Examining our fears can tell us a great deal about ourselves and our past, as fears and phobias are all learned, not instinctive. The study of some of the dark sides of ourselves can also help us to grow into more confident people as we learn how to overcome our fears and become masters of our own emotions.

Fear is a weakness of character. Learning about our fears and working to ovecome them helps us to build our character in ways we never thought possible, by empowering ourselves.

Bill Allin
Turning It Around: Causes and Cures for Today’s Epidemic Social Problems, striving to smooth out the rocky parts of life.
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Thursday, March 01, 2007

One Good Reason For Hope For The Future

I have lost all sense of home, having moved about so much. It means to me now only that place where the books are kept.
- John Steinbeck, novelist, Nobel laureate (1902-1968)

Let me say at the outset that what follows is a huge question which has been given too little consideration and to which I have no clear answers or solutions. Just some ideas.

Throughout history the greatest commitment that humankind has had was to its respective lands. Untold numbers of men fought and died, entire cultures were wiped out, families rent asunder and some put into slavery by acting to take or retake possession of their land. Almost a century after much Palestinian land was taken away from the Palestinians (who sided with Germany and lost the Second World War), the remaining Palestinians in the West Bank and Gaza continue to fight to regain the land that was once the property of their ancestors.

Every country except one in the Americas fought to gain independence, thus full possession, of their land from the former European colonial powers.

Land represented who a people were. Empires were built by taking over land through coersion or conquest from their previous overseers.

In the 21st century, imperial powers hold economic strength and do not focus on ownership or occupation of land. It turned out that the wisdom of the ages, that control over land was the ultimate power, was wrong because imperial powers went broke defending their territories from others who wanted to build their own empires or to take their land back.

Today we have young people in the families of western and Asian nations obtaining university educations and taking positions all over their native countries and in nations of rising production and trading activity in other parts of the world. Families today communicate less by hugging when they meet than by exchanging email. Using VOIP technology, mothers and daughters can chat by phone from around the world as if they lived next door to each other.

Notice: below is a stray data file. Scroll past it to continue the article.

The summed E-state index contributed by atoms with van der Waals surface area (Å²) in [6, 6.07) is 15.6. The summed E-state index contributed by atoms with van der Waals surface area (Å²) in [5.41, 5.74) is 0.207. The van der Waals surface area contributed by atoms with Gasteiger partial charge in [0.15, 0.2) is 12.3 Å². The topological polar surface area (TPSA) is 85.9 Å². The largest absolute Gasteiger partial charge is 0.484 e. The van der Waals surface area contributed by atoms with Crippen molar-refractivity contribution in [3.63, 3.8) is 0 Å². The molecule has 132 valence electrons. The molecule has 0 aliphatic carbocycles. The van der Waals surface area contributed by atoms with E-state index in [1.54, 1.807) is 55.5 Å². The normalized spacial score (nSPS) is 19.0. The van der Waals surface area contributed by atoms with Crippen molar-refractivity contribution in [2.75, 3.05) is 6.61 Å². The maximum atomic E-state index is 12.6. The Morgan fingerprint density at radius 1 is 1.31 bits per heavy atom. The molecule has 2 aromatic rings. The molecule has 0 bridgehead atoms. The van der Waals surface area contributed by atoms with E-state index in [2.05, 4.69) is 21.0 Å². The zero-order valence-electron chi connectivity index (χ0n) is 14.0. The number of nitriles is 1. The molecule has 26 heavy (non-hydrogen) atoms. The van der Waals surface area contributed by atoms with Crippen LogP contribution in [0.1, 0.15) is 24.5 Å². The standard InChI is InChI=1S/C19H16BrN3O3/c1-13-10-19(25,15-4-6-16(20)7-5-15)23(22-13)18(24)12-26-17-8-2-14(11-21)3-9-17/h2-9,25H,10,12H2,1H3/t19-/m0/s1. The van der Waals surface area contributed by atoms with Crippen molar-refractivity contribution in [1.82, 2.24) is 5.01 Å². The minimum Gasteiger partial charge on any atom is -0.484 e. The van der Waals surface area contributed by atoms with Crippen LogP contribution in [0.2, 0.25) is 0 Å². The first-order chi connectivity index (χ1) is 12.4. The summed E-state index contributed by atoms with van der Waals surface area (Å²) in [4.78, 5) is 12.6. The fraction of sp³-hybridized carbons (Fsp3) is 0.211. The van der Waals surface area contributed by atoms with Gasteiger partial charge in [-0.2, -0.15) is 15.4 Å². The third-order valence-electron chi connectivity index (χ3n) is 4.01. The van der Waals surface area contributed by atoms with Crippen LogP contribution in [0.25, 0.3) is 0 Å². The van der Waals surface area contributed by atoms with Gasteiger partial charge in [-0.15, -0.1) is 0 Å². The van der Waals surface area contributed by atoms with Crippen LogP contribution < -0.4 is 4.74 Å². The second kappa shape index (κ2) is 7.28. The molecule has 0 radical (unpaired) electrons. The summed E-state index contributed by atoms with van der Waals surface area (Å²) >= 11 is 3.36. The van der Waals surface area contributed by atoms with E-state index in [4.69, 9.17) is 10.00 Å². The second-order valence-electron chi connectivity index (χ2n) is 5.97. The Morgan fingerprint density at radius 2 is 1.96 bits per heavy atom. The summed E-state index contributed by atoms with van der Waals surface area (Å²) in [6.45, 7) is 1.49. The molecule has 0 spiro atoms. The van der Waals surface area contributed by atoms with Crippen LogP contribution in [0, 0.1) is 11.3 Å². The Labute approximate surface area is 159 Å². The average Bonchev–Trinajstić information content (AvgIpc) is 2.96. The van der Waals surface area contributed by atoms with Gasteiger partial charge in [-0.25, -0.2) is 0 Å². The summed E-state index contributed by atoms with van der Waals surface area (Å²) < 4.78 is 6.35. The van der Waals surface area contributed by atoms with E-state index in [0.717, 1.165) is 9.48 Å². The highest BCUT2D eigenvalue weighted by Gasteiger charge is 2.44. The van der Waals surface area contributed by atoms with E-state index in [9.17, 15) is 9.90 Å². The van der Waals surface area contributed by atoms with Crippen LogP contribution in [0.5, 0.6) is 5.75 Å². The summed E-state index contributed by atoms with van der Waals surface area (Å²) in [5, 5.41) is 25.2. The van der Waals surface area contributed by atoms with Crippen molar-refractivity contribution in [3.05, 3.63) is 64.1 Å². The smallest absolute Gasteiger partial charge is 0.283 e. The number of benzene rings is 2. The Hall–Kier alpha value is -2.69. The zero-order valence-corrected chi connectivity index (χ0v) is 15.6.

When land was the tie that held families together, their values and principles tended to be much alike. Now that families are not tied together by the tradition of owning the same land as their forefathers, how have values and principles changed as young people have been exposed to many other sets of values and principles of people from many other cultures?

For one, people take a greater interest in what is happening in other aprts of the world. While 9/11 produced wars in Afghanistan and Iraq, peacekeeping efforts have taken place in several other places where genocide had already happened or was about to happen. Now it matters more than it used to if people somewhere else are slaughtering each other. It matters if some country wants to make war on another because they all have ties with the United Nations.

It matters if a trading partner does well economically because a rich country doesn't want to just buy products from a poorer country and have nothing sold back to that country, thus generating a balance of payments problem (more money going out of the country than coming in).

Health care has become an important issue, such as with the potential of AIDS to spread from its hot bases in Africa and India through genetic mutations of its causal virus. The world watches as people die somewhere from bird flu because a mutated bird flu virus (H5N1) could devastate the world worse than the 18 million who died in 1918 from the Spanish flu. Now it matters to everyone if personal health habits of people of a distant land act to promote the spread of disease to more health conscious countries.

Obseity, an enormous problem in the US and UK, is also a problem in most countries of the world, though to a lesser extent. Now everyone wants and needs answers to the causes and cures or solutions for obesity. Even poor countries have too many fat people and no one knows why for sure.

Has our tie to the land of our ancestors becoming less important resulted in our sharing and caring more about the people of other parts of the world? Or has it given impetus to rich countries to control even more foreign people through economic ties making their business leaders greedier than ever before in history?

I prefer to believe the former. But we must be aware that the greedy among the people of every country will always want to have power over others. So our caring and sharing must include measures of assistance beyond trade and health care. It must include education and basic services such as clean water at least.

As the world recognizes fewer ties to specific pieces of real estate, its people see each other more as fellow members of a global village. DNA research has shown that there are no races among us. Climate change shows us that personal and industrial activity in even distant parts of the world can affect us in our homes.

Now everyone matters. It will take world history a while to catch up with that change. Transition periods traditionally are periods of great upset. We can see the upset around us. What we may not be able to see as easily is where we are headed as a species.

Bill Allin
Turning It Around: Causes and Cures for Today's Epidemic Social Problems, striving to put it all into perspective.